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The debate Canada needs to have
Why are Canadians reluctant to have a debate about the ethics of destroying the most vulnerable human life?
The Preamble to the UN Convention on the Rights of the Child states: “ ... Bearing in mind that, as indicated in the Declaration of the Rights of the Child, ‘the child, by reason of his physical and mental immaturity, needs special safeguards and care, including appropriate legal protection, before as well as after birth.’”
Canada is a signatory to this Convention, which imposes obligations on state parties to it to implement its provisions. However, we currently have no law on abortion, that is, no “legal protection (of the child) before … birth.” And many of our politicians, including Prime Minister Stephen Harper, do not want to allow even a discussion as to what such “appropriate legal protection” might be.
Since 1988, when in the Morgentaler case the Supreme Court of Canada struck down as unconstitutional the provision in the Criminal Code governing abortion, there has been no law restricting abortion in Canada. Many people express great surprise at this state of affairs, including, until recently when the issue has received a great deal of media attention, many Canadians.
The Supreme Court made it clear that Parliament could pass such a law, provided it complied with the constitutional requirement of respect for a woman’s “right to security of her person”, but, for various reasons, attempts to do so have not been successful. That means abortion is legal throughout pregnancy, although the vast majority of physicians will not undertake it after viability of the unborn child, which the Canadian Medical Association sets at 20 weeks gestation, except for serious medical reasons.
Legal protection does not require giving rights to an unborn child, or recognizing him or her as a person, or even that the child is human. We use the Criminal Code to protect from cruelty kittens and puppies and baby seals, which have none of these attributes. Surely, we have at least similar obligations to unborn children.
There is an increasing recognition and, at the least, resulting deep concern that past a certain point in gestation abortion is a cause of severe pain for the fetus. There is quality evidence (UK research) suggesting the beginnings of pain perception in the fetus at 16 weeks gestation and most researchers agree that is a reality at 20 weeks. In response to this research, six American states have prohibited abortion after 20 weeks gestation, except to avoid a serious threat to the mother’s life or health, while others have argued that physicians aborting such unborn children should be required to give them an anaesthetic prior to their being killed.
Pro-choice advocates contend that there is “nothing to discuss” in relation to the current total absence of law governing abortion in Canada. But, if they are as clearly correct in this regard as they claim, why are they so afraid of allowing a discussion about it to take place?
I suggest it’s because they know that when we see the unborn child, as we now can with advanced imaging techniques, and even just imagine, let alone see, what abortion involves for it, most of us have an emotional and morally intuitive reaction that this is not an ethically neutral act. That accords with recent research showing that emotions and intuitions are important mechanisms in good ethical decision making. All abortions raise ethical issues. It’s a further question, however, what law should govern abortion, which is the issue we need to discuss.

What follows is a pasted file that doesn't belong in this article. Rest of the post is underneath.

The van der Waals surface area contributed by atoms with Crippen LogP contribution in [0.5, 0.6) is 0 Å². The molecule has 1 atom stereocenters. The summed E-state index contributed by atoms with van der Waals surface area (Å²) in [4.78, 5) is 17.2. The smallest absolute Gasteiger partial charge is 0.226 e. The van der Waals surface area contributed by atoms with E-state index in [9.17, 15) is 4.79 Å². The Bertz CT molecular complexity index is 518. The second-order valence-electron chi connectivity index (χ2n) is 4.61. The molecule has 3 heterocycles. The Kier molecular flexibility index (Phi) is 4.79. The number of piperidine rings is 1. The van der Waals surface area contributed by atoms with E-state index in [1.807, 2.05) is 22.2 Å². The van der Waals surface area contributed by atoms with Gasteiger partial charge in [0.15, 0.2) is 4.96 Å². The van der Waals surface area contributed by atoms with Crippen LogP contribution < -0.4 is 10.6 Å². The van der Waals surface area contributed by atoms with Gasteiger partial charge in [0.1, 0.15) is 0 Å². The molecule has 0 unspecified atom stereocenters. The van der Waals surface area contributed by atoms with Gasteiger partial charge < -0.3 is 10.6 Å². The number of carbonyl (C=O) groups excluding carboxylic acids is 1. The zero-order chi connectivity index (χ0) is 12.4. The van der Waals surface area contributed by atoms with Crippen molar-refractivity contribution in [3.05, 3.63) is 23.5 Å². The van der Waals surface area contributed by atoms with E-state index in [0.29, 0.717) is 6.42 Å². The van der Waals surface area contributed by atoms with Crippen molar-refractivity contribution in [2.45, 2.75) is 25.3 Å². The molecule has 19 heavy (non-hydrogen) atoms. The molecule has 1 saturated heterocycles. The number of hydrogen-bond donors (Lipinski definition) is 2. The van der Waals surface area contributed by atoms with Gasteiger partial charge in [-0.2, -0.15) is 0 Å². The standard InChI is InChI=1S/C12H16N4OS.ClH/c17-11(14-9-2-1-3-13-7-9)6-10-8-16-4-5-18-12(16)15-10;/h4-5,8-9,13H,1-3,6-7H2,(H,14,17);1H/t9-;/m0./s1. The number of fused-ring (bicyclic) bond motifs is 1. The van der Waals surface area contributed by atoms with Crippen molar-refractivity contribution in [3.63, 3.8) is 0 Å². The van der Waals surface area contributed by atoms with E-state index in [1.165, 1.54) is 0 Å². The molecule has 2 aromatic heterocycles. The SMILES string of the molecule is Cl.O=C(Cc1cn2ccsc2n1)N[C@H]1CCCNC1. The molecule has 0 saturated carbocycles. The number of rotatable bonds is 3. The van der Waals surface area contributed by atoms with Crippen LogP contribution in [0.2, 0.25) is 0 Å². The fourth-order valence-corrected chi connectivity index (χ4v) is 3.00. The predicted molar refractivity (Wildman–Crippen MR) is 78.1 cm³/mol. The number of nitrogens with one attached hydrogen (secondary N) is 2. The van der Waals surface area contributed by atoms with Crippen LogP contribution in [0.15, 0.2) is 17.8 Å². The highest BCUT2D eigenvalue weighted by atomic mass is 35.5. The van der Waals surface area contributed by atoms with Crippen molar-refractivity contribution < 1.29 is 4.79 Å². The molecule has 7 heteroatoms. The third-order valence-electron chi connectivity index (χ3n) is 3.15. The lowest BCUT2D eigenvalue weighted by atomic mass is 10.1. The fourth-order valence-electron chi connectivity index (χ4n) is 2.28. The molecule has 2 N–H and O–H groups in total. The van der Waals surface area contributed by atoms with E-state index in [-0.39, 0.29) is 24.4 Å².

As to the argument that the unborn child is not a human being, it is a living being and it’s human, which indicates that it’s a “human being.” A process of elimination results in the same conclusion: an unborn child is not any other species, and it’s not a fantasy or a hallucination. As the recent sex-selection abortion debate in the media has shown us, once we put a focus on the fetus as the youngest, most vulnerable human amongst us, even many pro-choice supporters see abortion in a very different light.
The law operates not only at the level of individual conduct, but also, at institutional and societal levels. It establishes our most important shared values, and norms and basic presumptions.
At present in Canada, uniquely among comparable nations, the basic presumption is “Yes, you may have an abortion.” There are no restrictions; abortion is legal throughout pregnancy. Contrary to pro-choice rhetoric, there is, however, no consensus that this is an acceptable state of affairs.
Surveys show that around two-thirds of Canadians believe that there should be some restrictions on abortion, at the latest at viability of the unborn child (it has some chance of living if born), which, as mentioned above, the Canadian Medical Association places at 20 weeks gestation.
We know that a large majority of Canadians do not support the opposite presumption, an absolute “No, you must never have an abortion,” being enacted through law.
Which leaves us with a choice for a basic presumption between, “Yes, you may have an abortion, but not if certain factors are present,” and, “No, you may not have an abortion, unless certain conditions are fulfilled.” In terms of values, the latter is more supportive of respect for life and the former of individual autonomy.
To choose which approach should be adopted, we need to have a full, well-informed, serious and mutually respectful debate. It should include considering the shared values that the present lack of law on abortion reflects and that any proposed law would establish. Let’s hope we all, especially our politicians, have the courage and wisdom to engage in this debate.
Margaret Somerville is director of the McGill Centre for Medicine, Ethics and Law.
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